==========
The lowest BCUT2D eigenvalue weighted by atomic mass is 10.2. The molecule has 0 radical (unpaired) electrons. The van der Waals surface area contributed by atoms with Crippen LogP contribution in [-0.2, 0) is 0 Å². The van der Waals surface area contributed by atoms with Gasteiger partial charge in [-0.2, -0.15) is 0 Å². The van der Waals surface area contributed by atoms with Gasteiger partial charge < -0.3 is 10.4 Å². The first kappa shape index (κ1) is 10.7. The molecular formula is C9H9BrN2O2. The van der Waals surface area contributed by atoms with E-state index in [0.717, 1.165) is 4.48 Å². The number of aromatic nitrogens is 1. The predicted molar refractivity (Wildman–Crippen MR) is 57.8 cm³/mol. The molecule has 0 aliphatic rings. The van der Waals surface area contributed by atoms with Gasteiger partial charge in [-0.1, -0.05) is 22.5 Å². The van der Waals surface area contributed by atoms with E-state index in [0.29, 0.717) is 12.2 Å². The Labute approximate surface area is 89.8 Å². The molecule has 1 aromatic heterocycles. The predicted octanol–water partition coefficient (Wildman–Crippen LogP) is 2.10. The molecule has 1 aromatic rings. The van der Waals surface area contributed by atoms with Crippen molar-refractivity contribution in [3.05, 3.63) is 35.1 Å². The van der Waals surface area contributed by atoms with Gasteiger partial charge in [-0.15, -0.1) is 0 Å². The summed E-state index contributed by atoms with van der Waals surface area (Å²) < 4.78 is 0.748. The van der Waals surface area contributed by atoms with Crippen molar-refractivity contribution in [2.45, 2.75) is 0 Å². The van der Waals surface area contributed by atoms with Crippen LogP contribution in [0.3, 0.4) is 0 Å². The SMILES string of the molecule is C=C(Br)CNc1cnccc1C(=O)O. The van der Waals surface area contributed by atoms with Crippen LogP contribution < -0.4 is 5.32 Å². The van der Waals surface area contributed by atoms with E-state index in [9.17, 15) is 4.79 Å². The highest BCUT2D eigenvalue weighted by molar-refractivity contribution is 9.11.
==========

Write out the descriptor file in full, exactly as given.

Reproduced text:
The lowest BCUT2D eigenvalue weighted by atomic mass is 10.2. The molecule has 0 radical (unpaired) electrons. The van der Waals surface area contributed by atoms with Crippen LogP contribution in [-0.2, 0) is 0 Å². The van der Waals surface area contributed by atoms with Gasteiger partial charge in [-0.2, -0.15) is 0 Å². The van der Waals surface area contributed by atoms with Gasteiger partial charge < -0.3 is 10.4 Å². The first kappa shape index (κ1) is 10.7. The molecular formula is C9H9BrN2O2. The van der Waals surface area contributed by atoms with E-state index in [0.717, 1.165) is 4.48 Å². The number of aromatic nitrogens is 1. The predicted molar refractivity (Wildman–Crippen MR) is 57.8 cm³/mol. The molecule has 0 aliphatic rings. The van der Waals surface area contributed by atoms with Gasteiger partial charge in [-0.1, -0.05) is 22.5 Å². The van der Waals surface area contributed by atoms with E-state index in [0.29, 0.717) is 12.2 Å². The Labute approximate surface area is 89.8 Å². The molecule has 1 aromatic heterocycles. The predicted octanol–water partition coefficient (Wildman–Crippen LogP) is 2.10. The molecule has 1 aromatic rings. The van der Waals surface area contributed by atoms with Crippen molar-refractivity contribution in [3.05, 3.63) is 35.1 Å². The van der Waals surface area contributed by atoms with Gasteiger partial charge in [-0.15, -0.1) is 0 Å². The summed E-state index contributed by atoms with van der Waals surface area (Å²) < 4.78 is 0.748. The van der Waals surface area contributed by atoms with Crippen molar-refractivity contribution in [2.45, 2.75) is 0 Å². The van der Waals surface area contributed by atoms with Crippen LogP contribution in [0.3, 0.4) is 0 Å². The SMILES string of the molecule is C=C(Br)CNc1cnccc1C(=O)O. The van der Waals surface area contributed by atoms with Crippen LogP contribution < -0.4 is 5.32 Å². The van der Waals surface area contributed by atoms with E-state index in [9.17, 15) is 4.79 Å². The highest BCUT2D eigenvalue weighted by molar-refractivity contribution is 9.11.